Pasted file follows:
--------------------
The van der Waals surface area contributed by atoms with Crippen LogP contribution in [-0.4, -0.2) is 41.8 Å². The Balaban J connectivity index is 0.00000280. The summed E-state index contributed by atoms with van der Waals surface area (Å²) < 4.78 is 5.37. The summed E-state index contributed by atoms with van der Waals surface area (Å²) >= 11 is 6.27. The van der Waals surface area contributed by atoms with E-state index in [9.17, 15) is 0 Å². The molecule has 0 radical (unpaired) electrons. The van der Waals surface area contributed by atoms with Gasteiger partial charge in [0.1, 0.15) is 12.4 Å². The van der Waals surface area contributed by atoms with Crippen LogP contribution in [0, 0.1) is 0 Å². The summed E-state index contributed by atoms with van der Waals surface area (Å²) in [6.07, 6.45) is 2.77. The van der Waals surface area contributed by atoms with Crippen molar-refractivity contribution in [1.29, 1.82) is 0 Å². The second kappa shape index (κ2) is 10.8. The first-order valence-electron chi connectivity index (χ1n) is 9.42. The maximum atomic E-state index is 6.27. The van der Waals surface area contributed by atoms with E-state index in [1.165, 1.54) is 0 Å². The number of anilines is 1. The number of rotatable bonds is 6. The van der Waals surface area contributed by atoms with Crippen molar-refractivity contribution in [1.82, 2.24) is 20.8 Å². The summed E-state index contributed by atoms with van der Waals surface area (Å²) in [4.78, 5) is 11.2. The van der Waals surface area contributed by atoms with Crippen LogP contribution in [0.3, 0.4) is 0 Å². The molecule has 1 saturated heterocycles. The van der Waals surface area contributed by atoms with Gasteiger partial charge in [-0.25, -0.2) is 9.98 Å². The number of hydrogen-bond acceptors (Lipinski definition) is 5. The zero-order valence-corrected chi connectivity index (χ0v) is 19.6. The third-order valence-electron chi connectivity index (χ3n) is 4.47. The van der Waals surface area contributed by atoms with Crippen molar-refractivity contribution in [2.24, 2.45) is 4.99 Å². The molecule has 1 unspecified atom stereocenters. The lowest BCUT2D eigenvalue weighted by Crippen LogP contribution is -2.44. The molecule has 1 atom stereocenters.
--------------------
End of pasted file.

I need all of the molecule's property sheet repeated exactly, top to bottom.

The van der Waals surface area contributed by atoms with Crippen LogP contribution in [-0.4, -0.2) is 41.8 Å². The Balaban J connectivity index is 0.00000280. The summed E-state index contributed by atoms with van der Waals surface area (Å²) < 4.78 is 5.37. The summed E-state index contributed by atoms with van der Waals surface area (Å²) >= 11 is 6.27. The van der Waals surface area contributed by atoms with E-state index in [9.17, 15) is 0 Å². The molecule has 0 radical (unpaired) electrons. The van der Waals surface area contributed by atoms with Gasteiger partial charge in [0.1, 0.15) is 12.4 Å². The van der Waals surface area contributed by atoms with Crippen LogP contribution in [0, 0.1) is 0 Å². The summed E-state index contributed by atoms with van der Waals surface area (Å²) in [6.07, 6.45) is 2.77. The van der Waals surface area contributed by atoms with Crippen molar-refractivity contribution in [1.29, 1.82) is 0 Å². The second kappa shape index (κ2) is 10.8. The first-order valence-electron chi connectivity index (χ1n) is 9.42. The maximum atomic E-state index is 6.27. The van der Waals surface area contributed by atoms with E-state index in [1.165, 1.54) is 0 Å². The number of anilines is 1. The number of rotatable bonds is 6. The van der Waals surface area contributed by atoms with Crippen molar-refractivity contribution in [1.82, 2.24) is 20.8 Å². The summed E-state index contributed by atoms with van der Waals surface area (Å²) in [4.78, 5) is 11.2. The van der Waals surface area contributed by atoms with Crippen LogP contribution in [0.3, 0.4) is 0 Å². The molecule has 1 saturated heterocycles. The van der Waals surface area contributed by atoms with Gasteiger partial charge in [-0.25, -0.2) is 9.98 Å². The number of hydrogen-bond acceptors (Lipinski definition) is 5. The zero-order valence-corrected chi connectivity index (χ0v) is 19.6. The third-order valence-electron chi connectivity index (χ3n) is 4.47. The van der Waals surface area contributed by atoms with Crippen molar-refractivity contribution in [2.24, 2.45) is 4.99 Å². The molecule has 1 unspecified atom stereocenters. The lowest BCUT2D eigenvalue weighted by Crippen LogP contribution is -2.44. The molecule has 1 atom stereocenters.